This might actually be an ideal solution as nothing permanent is required. Since the wood is on top, gravity will hold it in place and tightening the screws down will clamp the extra wood to the top of the cabinet. If the landlord is annoyed with the fix when the tenants move out, they can simply remove the longer screws and scrap of wood and leave the cabinet door, hinge and short screws in the cabinet or on the counter.

It would, of course, be easier to install the screws if pilot holes could be drilled, especially if no powered driver is available, as drilling a hole with a screw while turning it by hand isn't the easiest task in the world.

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  • Good call on the tape, as dripping would suck. It’s in the cabinet box (frame? Chassis?) not the door. And without a drill, I was thinking that I would squirt the glue up there, then drive the screws in before it set up… meaning it’s never coming back out, I know. But the landlord hasn’t been making repairs. (And I have permission from the tenants, but it’s remote, as I’m house sitting)
    – Joe
    Aug 19, 2022 at 14:45
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    Cabinet "box" or "carcass" is the correct term. Depending on how big the hole is, you might cover about 3/4 of it with tape, then feed the epoxy in from the top. Once it's full, put more tape over the top to hold it all in place. Once it's cured (see the label, but upwards of 24-hours) the tape should come off pretty cleanly.
    – FreeMan
    Aug 19, 2022 at 15:18
  • Also, @Joe, take a look at the update I made to my answer.
    – FreeMan
    Aug 19, 2022 at 15:24
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    Note: I suggested longer screws, not larger screws. If the hinges are held on with 1" #6 screws, try a 1-1/2" or 2" #6 screw, not a 1" #8 or 1" #10 screw. The longer screw of the same diameter will still fit through the hinge holes, while the extra length will allow it to bite into fresh wood.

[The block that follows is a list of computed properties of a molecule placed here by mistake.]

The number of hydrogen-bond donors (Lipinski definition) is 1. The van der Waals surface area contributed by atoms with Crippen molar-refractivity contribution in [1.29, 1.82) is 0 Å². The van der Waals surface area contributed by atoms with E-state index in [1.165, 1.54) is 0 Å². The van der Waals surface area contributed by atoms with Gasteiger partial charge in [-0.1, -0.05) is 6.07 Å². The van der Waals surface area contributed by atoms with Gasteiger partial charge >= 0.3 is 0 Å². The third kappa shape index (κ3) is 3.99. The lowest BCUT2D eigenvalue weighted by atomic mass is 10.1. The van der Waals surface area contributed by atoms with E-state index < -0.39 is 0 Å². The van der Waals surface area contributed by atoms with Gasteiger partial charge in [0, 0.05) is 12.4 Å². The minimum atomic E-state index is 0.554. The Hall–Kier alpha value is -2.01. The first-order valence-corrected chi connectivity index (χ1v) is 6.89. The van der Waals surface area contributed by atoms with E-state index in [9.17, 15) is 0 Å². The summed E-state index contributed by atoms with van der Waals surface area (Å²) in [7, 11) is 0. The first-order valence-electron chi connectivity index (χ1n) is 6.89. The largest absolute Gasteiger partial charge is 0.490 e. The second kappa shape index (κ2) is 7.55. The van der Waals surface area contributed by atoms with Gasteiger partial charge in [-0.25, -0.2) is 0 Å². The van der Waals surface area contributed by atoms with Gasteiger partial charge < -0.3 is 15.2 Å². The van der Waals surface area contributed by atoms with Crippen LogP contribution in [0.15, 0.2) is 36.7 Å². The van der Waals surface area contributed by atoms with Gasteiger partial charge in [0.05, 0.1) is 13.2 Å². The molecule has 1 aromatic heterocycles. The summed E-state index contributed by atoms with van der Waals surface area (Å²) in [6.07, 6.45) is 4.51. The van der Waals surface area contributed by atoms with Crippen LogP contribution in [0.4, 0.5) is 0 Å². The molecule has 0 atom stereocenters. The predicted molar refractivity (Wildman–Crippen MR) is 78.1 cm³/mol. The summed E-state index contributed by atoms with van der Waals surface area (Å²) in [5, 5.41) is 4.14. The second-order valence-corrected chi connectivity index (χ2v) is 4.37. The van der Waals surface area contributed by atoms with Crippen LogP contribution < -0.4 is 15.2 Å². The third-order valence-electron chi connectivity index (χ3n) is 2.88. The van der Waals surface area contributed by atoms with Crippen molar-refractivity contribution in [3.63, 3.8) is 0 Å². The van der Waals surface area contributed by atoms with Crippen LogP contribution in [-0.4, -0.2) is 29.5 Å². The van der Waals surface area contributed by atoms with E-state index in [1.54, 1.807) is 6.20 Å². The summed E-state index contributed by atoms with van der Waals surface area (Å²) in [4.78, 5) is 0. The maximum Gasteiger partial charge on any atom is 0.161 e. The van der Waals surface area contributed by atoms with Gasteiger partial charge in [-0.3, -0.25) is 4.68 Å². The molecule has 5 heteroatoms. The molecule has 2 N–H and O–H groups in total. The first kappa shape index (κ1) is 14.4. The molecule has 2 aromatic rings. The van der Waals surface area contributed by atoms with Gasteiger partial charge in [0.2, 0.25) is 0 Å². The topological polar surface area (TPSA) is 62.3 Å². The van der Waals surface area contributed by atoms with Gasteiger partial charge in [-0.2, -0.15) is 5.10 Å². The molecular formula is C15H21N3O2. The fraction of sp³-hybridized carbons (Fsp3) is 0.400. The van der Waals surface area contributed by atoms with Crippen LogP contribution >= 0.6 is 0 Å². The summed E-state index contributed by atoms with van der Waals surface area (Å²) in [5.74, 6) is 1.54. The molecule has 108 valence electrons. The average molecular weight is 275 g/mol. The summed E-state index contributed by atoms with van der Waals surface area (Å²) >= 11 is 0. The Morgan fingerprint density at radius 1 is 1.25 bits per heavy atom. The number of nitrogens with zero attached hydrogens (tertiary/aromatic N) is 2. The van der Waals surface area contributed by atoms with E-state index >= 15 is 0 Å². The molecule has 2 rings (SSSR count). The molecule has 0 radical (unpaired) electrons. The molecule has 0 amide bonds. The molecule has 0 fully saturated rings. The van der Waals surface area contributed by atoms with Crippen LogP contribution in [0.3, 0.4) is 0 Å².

– FreeMan
    Aug 19, 2022 at 18:25
  • I usually have a toolbox, drill, and a bin of assorted screws in my truck at all time. But I was picking up people at the airport then parking in NYC, so took it all out before the trip. (As I needed access to the jump seat)
    – Joe
    Aug 19, 2022 at 20:49
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Depending on the size of the screws and the pullout strength needed, drilling a 5/16" hole in the frame and gluing in a 5/16" dowel rod works for maximum strength. You could also use epoxy for wood and fill the hole and surrounding area. Wood fillers are good too but stay away from the water mixing ones because you don't want the moisture soaking into the particle board. As @crip659 mentioned, toothpicks and wood glue are quick and easy and work.

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  • I'd presume there was some typo involved in 5/6" and 5/15"? Those are rather non-standard measurements for the US, at least... ;)
    – FreeMan
    Aug 19, 2022 at 15:25
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    @FreeMan I really do need that cup of coffee first thing in the morning... and my glasses.. Thanks.
    – JACK
    Aug 19, 2022 at 16:12
  • The OP has no drill
    – asinine
    Aug 19, 2022 at 18:15
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Since you have no DRILL, it is all going to be in the screws type.

There are self drilling screws available, that you can use.

For soft materials also pay attention to the screw tread, look for particle board type.

Example of particle board screw (look at the tread)

particle board screw

Do not use fine tread. use the roughest you can find.

Compare to the drywall screws tread as example.

For filling the striped screw hole, I would use the tong and grove glue, which is more liquid than regular carpenter glue.

Particle boards are very absorbent, so use something that will soak in.

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  • They usually call it ‘coarse’ in America. (Vs ‘fine’, which you’d use for metal). And there are weird ones for drywall where it’s two coarse threads so it goes in quickly, but has more ridges to grab than a standard coarse screw). And the self drilling ones are sometimes called ‘self tapping’ (where tapping is the process of cutting threads into a hole)
    – Joe
    Aug 19, 2022 at 21:01
  • @Joe the photo I am showing is a screw for particle board, not metal.
    – asinine
    Aug 19, 2022 at 21:12
  • Correct. A fine screw is the one that you’d use for metal, which that is not
    – Joe
    Aug 20, 2022 at 18:26